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Social Media ROI Is Common Sense

  |  August 8, 2012   |  Comments

Every organization can and should open their eyes to the trends in their audience and their business.

When organizations get paralyzed by the difficult task of quantifying the obvious, then marketers need to advocate for thoughtful, timely action based on the information that is already at hand. Sometimes common sense needs to take precedence over ambitious attribution modeling and sophisticated analytics because you can't always obtain or rely on the numbers to tell the whole story in social media. Not every organization has the same opportunity, tools, expertise, requirement, or even desire to rigorously apply metrics that demonstrate social media return against set goals; but every organization can and should open their eyes to the trends in their audience and their business.

If you are seeing increased referrals to your website from social sites, a growing audience base within social, or more activity and engagement from your social communities, you have incontrovertible evidence of the social contribution. Act on it. If your intended audience is spending more of their media minutes in social sites or flocking to competitor social destinations, then don't wait until you can make an iron-clad case with analytics to devote resources to this critical channel.

Whether or not you can make a strong, quant-based case for social media as a standalone program and as an ROI driver is immaterial. You need to be looking at the bigger picture of how your social media efforts support and extend the totality of your marketing efforts. Is your marketing spend stronger and more efficient with social in the mix? The answer for most businesses is obvious but difficult to quantify actionably unless you keep your eye on the big picture and avoid focusing on the short-term, channel-specific impacts that are so unreliably reported for social to date.

This analytics gap creates some uncertainty in planning with the biggest impact on effective budgeting. Marketers are appropriately questioning how much of their resources should be devoted to social channels and efforts. Those with social experience under their belts can look to past results to set the commitment level, keeping in mind that not all goals should be short term. For those new to social programs, approach this as a test to find the optimal mix, starting conservatively (for you) and watching for trends that will inform your next moves.

Common sense should tell you that you will derive significant current and future value from social activity that creates a new audience and audience insights, new digital destinations, third-party endorsements from your users, millions of advertising impressions, and increased access with new remarketing platforms reaching new brand advocates on a frequent basis. There is a clear value in the strong links, expanded audience, email opt-ins, sales, leads, and referrals that social media can develop even if the end results can't always be traced in a straight line directly back to your social efforts. The appropriate social media metrics to watch vary greatly based on the program and organizational goals; and while some lend themselves nicely to clean, linear calculations, others show their impact as a halo effect that improves the reach and impact of all your efforts. Watch your overall results.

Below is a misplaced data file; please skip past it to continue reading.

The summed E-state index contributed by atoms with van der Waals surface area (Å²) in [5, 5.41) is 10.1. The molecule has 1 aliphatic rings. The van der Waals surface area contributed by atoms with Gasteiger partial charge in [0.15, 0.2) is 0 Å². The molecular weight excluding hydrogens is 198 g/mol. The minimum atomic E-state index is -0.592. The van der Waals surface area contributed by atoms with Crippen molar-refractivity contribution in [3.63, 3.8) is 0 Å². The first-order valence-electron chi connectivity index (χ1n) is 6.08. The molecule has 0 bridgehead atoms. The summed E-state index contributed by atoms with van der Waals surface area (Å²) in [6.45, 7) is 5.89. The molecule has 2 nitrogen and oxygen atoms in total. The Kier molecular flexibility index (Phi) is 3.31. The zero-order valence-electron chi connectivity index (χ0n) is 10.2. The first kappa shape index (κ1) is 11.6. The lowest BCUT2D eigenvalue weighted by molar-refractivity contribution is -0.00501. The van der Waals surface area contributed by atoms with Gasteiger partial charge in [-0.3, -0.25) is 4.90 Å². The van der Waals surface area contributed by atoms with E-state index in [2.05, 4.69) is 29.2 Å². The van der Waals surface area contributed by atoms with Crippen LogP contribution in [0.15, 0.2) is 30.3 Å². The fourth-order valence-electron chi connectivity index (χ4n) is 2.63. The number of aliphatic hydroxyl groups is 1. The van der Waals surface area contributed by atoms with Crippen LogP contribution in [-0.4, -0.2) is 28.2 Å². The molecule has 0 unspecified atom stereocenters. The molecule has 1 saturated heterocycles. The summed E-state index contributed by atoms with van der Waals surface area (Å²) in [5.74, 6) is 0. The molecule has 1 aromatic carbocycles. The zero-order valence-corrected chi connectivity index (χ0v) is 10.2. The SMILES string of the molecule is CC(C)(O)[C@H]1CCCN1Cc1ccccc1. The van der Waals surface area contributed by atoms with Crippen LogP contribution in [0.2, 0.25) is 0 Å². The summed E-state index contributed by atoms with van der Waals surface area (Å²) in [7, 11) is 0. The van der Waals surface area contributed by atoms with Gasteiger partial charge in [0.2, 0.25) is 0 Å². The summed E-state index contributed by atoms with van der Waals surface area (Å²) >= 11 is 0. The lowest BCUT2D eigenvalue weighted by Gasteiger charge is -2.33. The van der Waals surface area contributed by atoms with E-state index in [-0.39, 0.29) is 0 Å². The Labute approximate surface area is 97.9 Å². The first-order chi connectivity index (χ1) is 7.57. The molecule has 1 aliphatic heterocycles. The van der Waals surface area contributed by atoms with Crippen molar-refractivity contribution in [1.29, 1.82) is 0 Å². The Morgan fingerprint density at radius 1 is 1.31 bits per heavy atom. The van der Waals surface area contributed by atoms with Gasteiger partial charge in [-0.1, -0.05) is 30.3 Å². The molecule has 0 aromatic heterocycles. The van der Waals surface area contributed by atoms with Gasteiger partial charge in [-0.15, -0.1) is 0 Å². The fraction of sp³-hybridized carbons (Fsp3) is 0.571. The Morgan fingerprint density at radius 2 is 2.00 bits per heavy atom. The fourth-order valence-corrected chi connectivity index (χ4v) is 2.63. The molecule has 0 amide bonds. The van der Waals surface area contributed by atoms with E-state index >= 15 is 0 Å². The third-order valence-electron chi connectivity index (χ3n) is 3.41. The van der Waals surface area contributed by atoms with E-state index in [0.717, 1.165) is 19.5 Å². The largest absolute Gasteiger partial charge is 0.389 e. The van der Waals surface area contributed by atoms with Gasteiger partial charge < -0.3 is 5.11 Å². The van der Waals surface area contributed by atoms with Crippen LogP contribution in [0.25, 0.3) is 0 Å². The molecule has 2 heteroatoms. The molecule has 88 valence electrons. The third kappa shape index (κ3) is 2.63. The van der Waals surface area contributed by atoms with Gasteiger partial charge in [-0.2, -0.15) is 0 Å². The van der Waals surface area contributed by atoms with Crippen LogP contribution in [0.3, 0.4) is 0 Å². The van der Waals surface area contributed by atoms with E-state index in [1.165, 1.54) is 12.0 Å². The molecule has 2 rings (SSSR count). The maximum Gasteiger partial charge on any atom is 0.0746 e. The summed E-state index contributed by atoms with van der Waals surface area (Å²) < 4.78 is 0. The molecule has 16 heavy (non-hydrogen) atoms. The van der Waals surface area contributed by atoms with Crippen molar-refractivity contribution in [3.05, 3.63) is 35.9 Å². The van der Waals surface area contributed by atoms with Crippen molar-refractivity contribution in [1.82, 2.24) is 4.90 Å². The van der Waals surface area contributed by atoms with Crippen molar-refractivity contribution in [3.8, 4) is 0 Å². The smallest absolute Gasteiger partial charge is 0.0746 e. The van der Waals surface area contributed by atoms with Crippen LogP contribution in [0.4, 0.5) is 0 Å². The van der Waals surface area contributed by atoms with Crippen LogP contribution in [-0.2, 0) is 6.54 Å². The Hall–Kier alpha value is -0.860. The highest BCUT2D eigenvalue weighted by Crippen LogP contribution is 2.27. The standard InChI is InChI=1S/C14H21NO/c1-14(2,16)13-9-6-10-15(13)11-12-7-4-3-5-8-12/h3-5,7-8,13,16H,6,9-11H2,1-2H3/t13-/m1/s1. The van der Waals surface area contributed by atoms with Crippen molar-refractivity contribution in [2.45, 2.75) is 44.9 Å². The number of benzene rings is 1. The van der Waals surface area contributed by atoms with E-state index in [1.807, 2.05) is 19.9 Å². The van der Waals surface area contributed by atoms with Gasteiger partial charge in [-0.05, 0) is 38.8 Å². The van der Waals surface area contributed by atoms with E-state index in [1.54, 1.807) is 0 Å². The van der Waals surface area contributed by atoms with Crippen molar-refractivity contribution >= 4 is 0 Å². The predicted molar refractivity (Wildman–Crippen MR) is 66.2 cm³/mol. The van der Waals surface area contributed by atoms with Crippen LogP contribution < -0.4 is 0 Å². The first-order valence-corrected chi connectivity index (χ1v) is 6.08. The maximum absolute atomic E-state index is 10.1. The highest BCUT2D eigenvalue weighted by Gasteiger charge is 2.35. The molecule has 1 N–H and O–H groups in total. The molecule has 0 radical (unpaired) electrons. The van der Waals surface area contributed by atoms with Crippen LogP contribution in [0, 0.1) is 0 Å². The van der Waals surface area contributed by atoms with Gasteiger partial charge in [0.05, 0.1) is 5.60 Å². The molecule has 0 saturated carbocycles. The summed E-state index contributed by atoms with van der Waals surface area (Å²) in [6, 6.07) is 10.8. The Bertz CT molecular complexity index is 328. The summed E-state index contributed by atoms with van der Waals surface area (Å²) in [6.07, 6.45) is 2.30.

Retailers in particular are challenged to find the sales rationale behind every expenditure. Continue to work the proven sales channels while reaching out to where those desired new audiences spend a huge and increasing percentage of their media time - in social sites. Cost-effective programs can be developed to fully leverage those new points of contact with additional earned impressions, but it is likely that the direct sales impact of these efforts will never be known, as the last mile in online sales is typical divorced from the social efforts that created awareness and motivated action. While the industry continues to struggle with how to connect the dots from social investment to direct sales, the growth and commitment to the channel across retailers and e-commerce companies speaks volumes to their perceived and actual benefit from the enhanced market activity, site traffic and referrals, SEO impact, and audience access gained from an active social media program.

Social is where people spend their time, where they get brand and product recommendations, and where they connect with companies they want to do business with. You can spend all of your energy proving the case or you can show some faith in your audience and your own common sense. By all means, use the data you have available, but spend your time, budget, and resources to execute strategies that build and strengthen your reputation, insights, traffic, activity levels, leads, and sales in social.

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ABOUT THE AUTHOR

Robin Neifield

Robin is the CEO and cofounder of NetPlus Marketing Inc., a top 50 interactive agency established in 1996 to focus exclusively on online marketing and advertising best practices. Robin brings innovative strategy and a depth and breadth of marketing experience to the agency's practice and management. As one of the industry's pioneers, she is a driving force behind NetPlus Marketing's ongoing success with a diverse and discerning client base that considers online results critical to their business success.

Robin is a frequent speaker at national industry events, including ClickZ, internet.com, OMMA, Ad:Tech, SES, Online Marketing Summit, and Thunder Lizard conferences and is a sought-after resource for industry and business publications for her insight and advice on such topics as digital strategy, social media marketing, and behavioral targeting.

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